17 Apr

The brave men and dogs of the Shongweni K9 Unit put their lives on the line for the Upper Highway community on a daily basis, fighting crime to keep us safe

 story sandy woods pictures heidi christie

 God gave me what I asked for because I always wanted to be a policeman. I wanted to be a detective but I found that too slow. I don’t want to investigate something that has already happened, so I came to the dog unit,” says Constable Musa Kwela. He and his nine experienced colleagues from the Shongweni K9 Unit, specialise in being there when things happen.

They are responsible for countless apprehensions and arrests in a vast area, stretching from Westville to Cato Ridge. This small, tight-knit team are called in for more serious crimes like housebreakings, armed robberies and hijackings. Each policeman has his own dog, and rarely one handler will have two dogs – a patrol, and a narcotics dog. The satellite station on the grounds of the Durban Shongweni Club is home to nine dogs – two narcotics dogs, six patrol dogs and one with patrol and explosives training.

“The State uses a variety of breeds, and they don’t have to be pedigreed,” says Warrant Officer Colin Buckthorp, commanding officer of the Shongweni K9 Unit. Rottweilers, German Shepherds and a newly acquired Belgian Shepherd are all part of the police dog pool. “We like to train a dog from 18 months,” says Colin, which is an ideal age as aggression training can be hard on a young animal.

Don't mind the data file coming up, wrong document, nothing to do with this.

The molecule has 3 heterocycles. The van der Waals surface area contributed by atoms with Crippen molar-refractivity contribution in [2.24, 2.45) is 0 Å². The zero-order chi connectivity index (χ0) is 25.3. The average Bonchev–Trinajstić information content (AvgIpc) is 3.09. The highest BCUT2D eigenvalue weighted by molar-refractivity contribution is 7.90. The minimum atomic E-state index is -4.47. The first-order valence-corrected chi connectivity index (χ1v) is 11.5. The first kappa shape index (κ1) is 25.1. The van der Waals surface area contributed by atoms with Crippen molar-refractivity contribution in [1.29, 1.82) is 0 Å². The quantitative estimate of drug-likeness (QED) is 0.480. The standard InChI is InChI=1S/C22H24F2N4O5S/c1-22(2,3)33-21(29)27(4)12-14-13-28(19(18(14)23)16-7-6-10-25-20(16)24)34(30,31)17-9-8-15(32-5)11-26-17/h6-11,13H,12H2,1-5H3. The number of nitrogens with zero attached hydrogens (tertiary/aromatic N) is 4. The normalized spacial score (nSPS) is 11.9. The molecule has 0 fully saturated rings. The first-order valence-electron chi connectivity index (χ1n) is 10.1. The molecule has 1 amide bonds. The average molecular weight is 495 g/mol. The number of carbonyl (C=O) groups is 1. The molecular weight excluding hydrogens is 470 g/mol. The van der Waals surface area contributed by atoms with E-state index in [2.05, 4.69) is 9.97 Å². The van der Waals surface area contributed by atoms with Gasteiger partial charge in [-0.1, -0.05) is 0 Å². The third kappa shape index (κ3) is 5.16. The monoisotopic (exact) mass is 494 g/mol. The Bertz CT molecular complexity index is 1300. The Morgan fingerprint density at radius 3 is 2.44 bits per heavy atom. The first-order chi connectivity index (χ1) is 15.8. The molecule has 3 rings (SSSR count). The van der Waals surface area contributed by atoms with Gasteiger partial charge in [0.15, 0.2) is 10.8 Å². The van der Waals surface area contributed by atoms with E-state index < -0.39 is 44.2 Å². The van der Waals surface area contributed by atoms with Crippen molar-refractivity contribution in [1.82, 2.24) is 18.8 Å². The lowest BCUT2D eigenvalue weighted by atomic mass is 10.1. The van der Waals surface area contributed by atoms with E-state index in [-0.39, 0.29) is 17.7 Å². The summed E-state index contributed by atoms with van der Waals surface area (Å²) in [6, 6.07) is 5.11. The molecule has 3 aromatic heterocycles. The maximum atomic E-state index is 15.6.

“Narcotics dogs have to work in crowds and search amongst people and inside homes, so they can’t be aggressive and they are trained not to bite. Search and rescue dogs shouldn’t bite either. They are trained to search for dead bodies, lost people and shallow graves, so they tend to be placid.” Colin elaborates that potential patrol dogs are selected for their confidence with the expectation of being able to train them for aggression and desensitisation to gunshots.

“Fitness is a must for you and your dog,” says Musa. He explains that as hijackings and house robberies frequently occur in the early hours of the morning or late afternoon, midday is the best time for a run with his loyal canine. The remainder of the day is spent caring for the dogs, training and good old-fashioned police work.

Musa and his dog Johnny work closely with the Organised Crime, Crime Investigation and Narcotics Units. His dog is trained to sniff out dagga, crystal meth, cocaine, rock cocaine, heroin and mandrax – all of which are prevalent in the Upper Highway area. As he empties the contents of a red capsule into his palm, Musa describes how the K9 Unit are combating the local drug problem. This innocuous brown powder is heroin and is highly addictive. “Most people living in the suburbs use cocaine or good quality dagga,” he says, adding that the profit to be made from selling dagga at R90 a gram, is tempting for many.

Dramatic high speed car chases on Field’s Hill and in Westville in the final days of February, led to yet another successful crackdown on crime by Warrant Officer Buckthorp and his colleagues.

Musa leans on his patrol car parked in the dusty enclosed yard of the satellite station while his dog sits patiently in the cage behind the driver’s seat. They wait for the inevitable crackle on the police radio. “I didn’t come here for the job opportunity. I didn’t come here to be a billionaire. I came here to serve the community. We will continue to fight and we won’t back down.”

*Friends of K9 Shongweni

Tags: , ,

Leave a Reply